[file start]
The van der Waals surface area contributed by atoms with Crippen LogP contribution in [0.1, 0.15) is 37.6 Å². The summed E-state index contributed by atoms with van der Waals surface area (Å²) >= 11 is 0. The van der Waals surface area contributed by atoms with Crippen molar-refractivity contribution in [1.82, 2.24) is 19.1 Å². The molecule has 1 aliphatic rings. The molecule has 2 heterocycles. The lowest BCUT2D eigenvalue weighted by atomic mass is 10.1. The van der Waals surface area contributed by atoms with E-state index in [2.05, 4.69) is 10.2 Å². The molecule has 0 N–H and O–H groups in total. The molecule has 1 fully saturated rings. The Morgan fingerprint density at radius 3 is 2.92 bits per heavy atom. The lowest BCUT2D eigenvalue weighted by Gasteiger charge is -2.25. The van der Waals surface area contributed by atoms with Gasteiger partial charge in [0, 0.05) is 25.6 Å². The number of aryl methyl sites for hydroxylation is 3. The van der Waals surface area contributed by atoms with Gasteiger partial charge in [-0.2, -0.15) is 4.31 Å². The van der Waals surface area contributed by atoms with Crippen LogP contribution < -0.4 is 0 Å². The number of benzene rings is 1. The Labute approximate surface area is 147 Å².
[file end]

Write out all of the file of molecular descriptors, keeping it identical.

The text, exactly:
The van der Waals surface area contributed by atoms with Crippen LogP contribution in [0.1, 0.15) is 37.6 Å². The summed E-state index contributed by atoms with van der Waals surface area (Å²) >= 11 is 0. The van der Waals surface area contributed by atoms with Crippen molar-refractivity contribution in [1.82, 2.24) is 19.1 Å². The molecule has 1 aliphatic rings. The molecule has 2 heterocycles. The lowest BCUT2D eigenvalue weighted by atomic mass is 10.1. The van der Waals surface area contributed by atoms with E-state index in [2.05, 4.69) is 10.2 Å². The molecule has 0 N–H and O–H groups in total. The molecule has 1 fully saturated rings. The Morgan fingerprint density at radius 3 is 2.92 bits per heavy atom. The lowest BCUT2D eigenvalue weighted by Gasteiger charge is -2.25. The van der Waals surface area contributed by atoms with Gasteiger partial charge in [0, 0.05) is 25.6 Å². The number of aryl methyl sites for hydroxylation is 3. The van der Waals surface area contributed by atoms with Gasteiger partial charge in [-0.2, -0.15) is 4.31 Å². The van der Waals surface area contributed by atoms with Crippen LogP contribution < -0.4 is 0 Å². The number of benzene rings is 1. The Labute approximate surface area is 147 Å².